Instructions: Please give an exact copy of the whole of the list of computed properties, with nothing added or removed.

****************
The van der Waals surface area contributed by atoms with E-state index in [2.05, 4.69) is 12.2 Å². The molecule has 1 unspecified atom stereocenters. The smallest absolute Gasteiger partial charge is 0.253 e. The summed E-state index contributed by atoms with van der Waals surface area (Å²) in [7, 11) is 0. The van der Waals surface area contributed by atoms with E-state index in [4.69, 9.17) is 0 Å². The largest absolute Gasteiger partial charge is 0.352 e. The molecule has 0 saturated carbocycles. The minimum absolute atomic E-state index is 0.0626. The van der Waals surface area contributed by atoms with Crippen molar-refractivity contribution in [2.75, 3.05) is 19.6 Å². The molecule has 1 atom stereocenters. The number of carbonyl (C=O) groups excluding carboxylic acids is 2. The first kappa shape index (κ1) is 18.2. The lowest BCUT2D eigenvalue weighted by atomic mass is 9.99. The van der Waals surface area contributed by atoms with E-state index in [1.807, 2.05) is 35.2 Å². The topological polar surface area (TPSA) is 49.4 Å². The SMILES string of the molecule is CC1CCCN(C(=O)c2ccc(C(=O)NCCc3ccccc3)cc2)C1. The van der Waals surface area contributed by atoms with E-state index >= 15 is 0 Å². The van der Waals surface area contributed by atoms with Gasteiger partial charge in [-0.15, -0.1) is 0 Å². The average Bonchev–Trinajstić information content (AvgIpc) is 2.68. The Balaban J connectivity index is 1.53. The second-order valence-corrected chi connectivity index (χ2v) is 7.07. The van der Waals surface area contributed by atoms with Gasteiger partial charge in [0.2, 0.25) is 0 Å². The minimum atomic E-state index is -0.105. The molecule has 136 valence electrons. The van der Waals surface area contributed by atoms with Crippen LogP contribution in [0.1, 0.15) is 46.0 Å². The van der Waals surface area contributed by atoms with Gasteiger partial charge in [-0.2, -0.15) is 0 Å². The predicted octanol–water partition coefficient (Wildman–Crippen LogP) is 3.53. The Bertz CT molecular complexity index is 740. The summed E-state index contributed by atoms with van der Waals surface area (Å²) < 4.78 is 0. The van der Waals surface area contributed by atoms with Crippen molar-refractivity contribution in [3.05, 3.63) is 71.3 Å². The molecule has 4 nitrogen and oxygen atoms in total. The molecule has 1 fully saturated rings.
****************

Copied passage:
The van der Waals surface area contributed by atoms with E-state index in [2.05, 4.69) is 12.2 Å². The molecule has 1 unspecified atom stereocenters. The smallest absolute Gasteiger partial charge is 0.253 e. The summed E-state index contributed by atoms with van der Waals surface area (Å²) in [7, 11) is 0. The van der Waals surface area contributed by atoms with E-state index in [4.69, 9.17) is 0 Å². The largest absolute Gasteiger partial charge is 0.352 e. The molecule has 0 saturated carbocycles. The minimum absolute atomic E-state index is 0.0626. The van der Waals surface area contributed by atoms with Crippen molar-refractivity contribution in [2.75, 3.05) is 19.6 Å². The molecule has 1 atom stereocenters. The number of carbonyl (C=O) groups excluding carboxylic acids is 2. The first kappa shape index (κ1) is 18.2. The lowest BCUT2D eigenvalue weighted by atomic mass is 9.99. The van der Waals surface area contributed by atoms with E-state index in [1.807, 2.05) is 35.2 Å². The topological polar surface area (TPSA) is 49.4 Å². The SMILES string of the molecule is CC1CCCN(C(=O)c2ccc(C(=O)NCCc3ccccc3)cc2)C1. The van der Waals surface area contributed by atoms with E-state index >= 15 is 0 Å². The van der Waals surface area contributed by atoms with Gasteiger partial charge in [-0.15, -0.1) is 0 Å². The average Bonchev–Trinajstić information content (AvgIpc) is 2.68. The Balaban J connectivity index is 1.53. The second-order valence-corrected chi connectivity index (χ2v) is 7.07. The van der Waals surface area contributed by atoms with Gasteiger partial charge in [0.2, 0.25) is 0 Å². The minimum atomic E-state index is -0.105. The molecule has 136 valence electrons. The van der Waals surface area contributed by atoms with Crippen LogP contribution in [0.1, 0.15) is 46.0 Å². The van der Waals surface area contributed by atoms with Gasteiger partial charge in [-0.2, -0.15) is 0 Å². The predicted octanol–water partition coefficient (Wildman–Crippen LogP) is 3.53. The Bertz CT molecular complexity index is 740. The summed E-state index contributed by atoms with van der Waals surface area (Å²) < 4.78 is 0. The van der Waals surface area contributed by atoms with Crippen molar-refractivity contribution in [3.05, 3.63) is 71.3 Å². The molecule has 4 nitrogen and oxygen atoms in total. The molecule has 1 fully saturated rings.